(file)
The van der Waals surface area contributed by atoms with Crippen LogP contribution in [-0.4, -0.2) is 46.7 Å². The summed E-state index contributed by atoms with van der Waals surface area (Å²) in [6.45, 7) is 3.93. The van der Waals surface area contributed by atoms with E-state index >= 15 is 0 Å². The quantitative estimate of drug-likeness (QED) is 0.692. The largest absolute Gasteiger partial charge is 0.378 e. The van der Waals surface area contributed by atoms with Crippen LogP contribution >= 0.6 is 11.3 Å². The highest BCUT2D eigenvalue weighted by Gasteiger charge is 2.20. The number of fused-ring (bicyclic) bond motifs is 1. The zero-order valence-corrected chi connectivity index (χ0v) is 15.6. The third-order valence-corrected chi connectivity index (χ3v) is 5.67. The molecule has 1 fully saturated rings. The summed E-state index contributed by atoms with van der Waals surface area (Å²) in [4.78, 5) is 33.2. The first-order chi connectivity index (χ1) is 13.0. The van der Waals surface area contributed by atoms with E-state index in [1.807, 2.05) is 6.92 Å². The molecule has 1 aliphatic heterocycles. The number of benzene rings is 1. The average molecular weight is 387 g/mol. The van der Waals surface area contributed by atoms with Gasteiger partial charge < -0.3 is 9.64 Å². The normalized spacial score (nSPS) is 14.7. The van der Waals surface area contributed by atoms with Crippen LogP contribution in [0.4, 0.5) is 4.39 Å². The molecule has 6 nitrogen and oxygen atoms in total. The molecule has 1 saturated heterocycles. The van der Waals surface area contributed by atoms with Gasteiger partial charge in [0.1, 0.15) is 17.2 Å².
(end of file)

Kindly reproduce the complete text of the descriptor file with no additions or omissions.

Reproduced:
The van der Waals surface area contributed by atoms with Crippen LogP contribution in [-0.4, -0.2) is 46.7 Å². The summed E-state index contributed by atoms with van der Waals surface area (Å²) in [6.45, 7) is 3.93. The van der Waals surface area contributed by atoms with E-state index >= 15 is 0 Å². The quantitative estimate of drug-likeness (QED) is 0.692. The largest absolute Gasteiger partial charge is 0.378 e. The van der Waals surface area contributed by atoms with Crippen LogP contribution >= 0.6 is 11.3 Å². The highest BCUT2D eigenvalue weighted by Gasteiger charge is 2.20. The number of fused-ring (bicyclic) bond motifs is 1. The zero-order valence-corrected chi connectivity index (χ0v) is 15.6. The third-order valence-corrected chi connectivity index (χ3v) is 5.67. The molecule has 1 fully saturated rings. The summed E-state index contributed by atoms with van der Waals surface area (Å²) in [4.78, 5) is 33.2. The first-order chi connectivity index (χ1) is 13.0. The van der Waals surface area contributed by atoms with E-state index in [1.807, 2.05) is 6.92 Å². The molecule has 1 aliphatic heterocycles. The number of benzene rings is 1. The average molecular weight is 387 g/mol. The van der Waals surface area contributed by atoms with Gasteiger partial charge < -0.3 is 9.64 Å². The normalized spacial score (nSPS) is 14.7. The van der Waals surface area contributed by atoms with Crippen LogP contribution in [0.4, 0.5) is 4.39 Å². The molecule has 6 nitrogen and oxygen atoms in total. The molecule has 1 saturated heterocycles. The van der Waals surface area contributed by atoms with Gasteiger partial charge in [0.1, 0.15) is 17.2 Å².